If nothing else this woman represents the outcasts of society. The very class Jesus calls because no one else is listening. Now go out to the street corners and invite everyone you see.’ So the servants brought in everyone they could find, good and bad alike, and the banquet hall was filled with guests. (Matthew 22:9-10 NLTse). The world is caught up in the splendor and promises of riches and wealth. Jesus took His disciples into Tyre as a test to see if the lure of money, just the thought of wealth and power would dull their senses, pulling them away from the Spirit, back into the world. Did the disciples forget all the lessons Jesus was teaching since He promised to give them the ability to understand all parables? Did they forget how He calmed the storm with His word, cast hundreds of demons out of a man, cured a woman from an issue of blood, raised a little girl to life, fed 5000, and walked on water to save them? It is amazing how a little tinsel and glitter from the world can make people forget so much. A few hardships in the wilderness made Israel forget about their lives as slaves in Egypt. How many times did they want to give up and go back to slavery? The disciples were being tested from a different angle. A few moments surrounded by luxury and affluence turned their heads and hearts. The mere thought of worldly prosperity engulfed every thought, making them spiritually blind and deaf. They forgot the Teachers power He received from Heaven. It was time for another lesson, a new reminder.
Jesus told her, “First I should feed the children–my own family, the Jews. It isn’t right to take food from the children and throw it to the dogs.” The disciples suddenly remembered, Jesus always spoke in parables to teach them. Their minds went back to the parable of the farmer sowing seeds. They also noticed He paused. They knew this was a signal for them to pray. Their connection with the Spirit was being reestablished. The woman replied, “That’s true, Lord, but even the dogs under the table are allowed to eat the scraps from the children’s plates.” Was Jesus comparing this woman to a dog? For a moment they thought that was the key. For a moment they thought this was how Jews viewed the woman because she was a foreigner. During Jesus’ long pause they began to realize the lessons Jesus was teaching were showing them how they needed to separate their thoughts from the world and its misconceptions about others, anyone different. They noticed Jesus never turned anyone away. Not the demon possessed man, the unclean woman with the issue of blood, the ruler of the synagogue, not even a leper. “Good answer!” he said. “Now go home, for the demon has left your daughter.” And when she arrived home, she found her little girl lying quietly in bed, and the demon was gone.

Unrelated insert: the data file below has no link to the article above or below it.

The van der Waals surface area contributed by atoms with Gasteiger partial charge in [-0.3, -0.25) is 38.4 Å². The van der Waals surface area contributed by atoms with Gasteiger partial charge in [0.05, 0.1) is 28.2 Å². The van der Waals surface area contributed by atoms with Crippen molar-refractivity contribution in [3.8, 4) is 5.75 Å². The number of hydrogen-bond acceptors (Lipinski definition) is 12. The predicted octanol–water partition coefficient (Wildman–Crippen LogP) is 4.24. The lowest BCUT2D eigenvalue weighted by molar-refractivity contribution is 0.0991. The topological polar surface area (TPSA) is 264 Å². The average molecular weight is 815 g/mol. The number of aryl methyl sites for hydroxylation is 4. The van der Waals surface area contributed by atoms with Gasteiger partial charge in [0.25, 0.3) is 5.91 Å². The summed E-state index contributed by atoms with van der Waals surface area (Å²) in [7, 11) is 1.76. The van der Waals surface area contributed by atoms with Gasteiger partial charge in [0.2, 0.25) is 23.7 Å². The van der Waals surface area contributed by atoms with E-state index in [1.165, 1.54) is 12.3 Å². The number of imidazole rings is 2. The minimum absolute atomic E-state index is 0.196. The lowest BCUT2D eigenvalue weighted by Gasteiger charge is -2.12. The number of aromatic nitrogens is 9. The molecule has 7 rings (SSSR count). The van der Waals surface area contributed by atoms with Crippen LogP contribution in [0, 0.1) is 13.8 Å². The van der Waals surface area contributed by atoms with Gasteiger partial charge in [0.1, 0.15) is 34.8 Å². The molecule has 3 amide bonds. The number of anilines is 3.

The disciples learned one of the most valuable lessons that day. Never let the promises of the world pull you away from your mission. They knew they failed the test. They also knew Jesus was not going to give up on them.